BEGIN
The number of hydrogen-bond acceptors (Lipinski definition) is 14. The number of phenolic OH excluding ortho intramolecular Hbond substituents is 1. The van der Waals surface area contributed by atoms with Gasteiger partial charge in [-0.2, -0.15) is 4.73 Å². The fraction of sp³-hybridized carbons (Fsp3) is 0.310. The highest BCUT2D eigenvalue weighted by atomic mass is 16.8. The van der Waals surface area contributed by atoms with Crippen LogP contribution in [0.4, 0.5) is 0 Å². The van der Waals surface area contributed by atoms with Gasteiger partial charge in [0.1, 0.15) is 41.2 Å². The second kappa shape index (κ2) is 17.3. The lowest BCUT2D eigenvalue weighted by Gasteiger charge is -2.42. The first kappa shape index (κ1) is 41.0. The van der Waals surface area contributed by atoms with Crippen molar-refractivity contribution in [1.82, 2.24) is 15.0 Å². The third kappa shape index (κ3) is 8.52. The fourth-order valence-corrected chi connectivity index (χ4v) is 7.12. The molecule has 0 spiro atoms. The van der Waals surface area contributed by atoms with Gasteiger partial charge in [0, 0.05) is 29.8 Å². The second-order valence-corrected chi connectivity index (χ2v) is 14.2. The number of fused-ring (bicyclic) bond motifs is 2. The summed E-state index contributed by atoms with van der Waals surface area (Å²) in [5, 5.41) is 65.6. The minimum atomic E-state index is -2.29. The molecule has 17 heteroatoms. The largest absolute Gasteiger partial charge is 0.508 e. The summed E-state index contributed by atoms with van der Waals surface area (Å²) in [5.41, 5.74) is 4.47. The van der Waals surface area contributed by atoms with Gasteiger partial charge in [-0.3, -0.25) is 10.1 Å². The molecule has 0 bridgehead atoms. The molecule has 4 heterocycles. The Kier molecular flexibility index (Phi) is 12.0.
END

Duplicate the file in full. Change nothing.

The number of hydrogen-bond acceptors (Lipinski definition) is 14. The number of phenolic OH excluding ortho intramolecular Hbond substituents is 1. The van der Waals surface area contributed by atoms with Gasteiger partial charge in [-0.2, -0.15) is 4.73 Å². The fraction of sp³-hybridized carbons (Fsp3) is 0.310. The highest BCUT2D eigenvalue weighted by atomic mass is 16.8. The van der Waals surface area contributed by atoms with Crippen LogP contribution in [0.4, 0.5) is 0 Å². The van der Waals surface area contributed by atoms with Gasteiger partial charge in [0.1, 0.15) is 41.2 Å². The second kappa shape index (κ2) is 17.3. The lowest BCUT2D eigenvalue weighted by Gasteiger charge is -2.42. The first kappa shape index (κ1) is 41.0. The van der Waals surface area contributed by atoms with Crippen molar-refractivity contribution in [1.82, 2.24) is 15.0 Å². The third kappa shape index (κ3) is 8.52. The fourth-order valence-corrected chi connectivity index (χ4v) is 7.12. The molecule has 0 spiro atoms. The van der Waals surface area contributed by atoms with Gasteiger partial charge in [0, 0.05) is 29.8 Å². The second-order valence-corrected chi connectivity index (χ2v) is 14.2. The number of fused-ring (bicyclic) bond motifs is 2. The summed E-state index contributed by atoms with van der Waals surface area (Å²) in [5, 5.41) is 65.6. The minimum atomic E-state index is -2.29. The molecule has 17 heteroatoms. The largest absolute Gasteiger partial charge is 0.508 e. The summed E-state index contributed by atoms with van der Waals surface area (Å²) in [5.41, 5.74) is 4.47. The van der Waals surface area contributed by atoms with Gasteiger partial charge in [-0.3, -0.25) is 10.1 Å². The molecule has 0 bridgehead atoms. The molecule has 4 heterocycles. The Kier molecular flexibility index (Phi) is 12.0.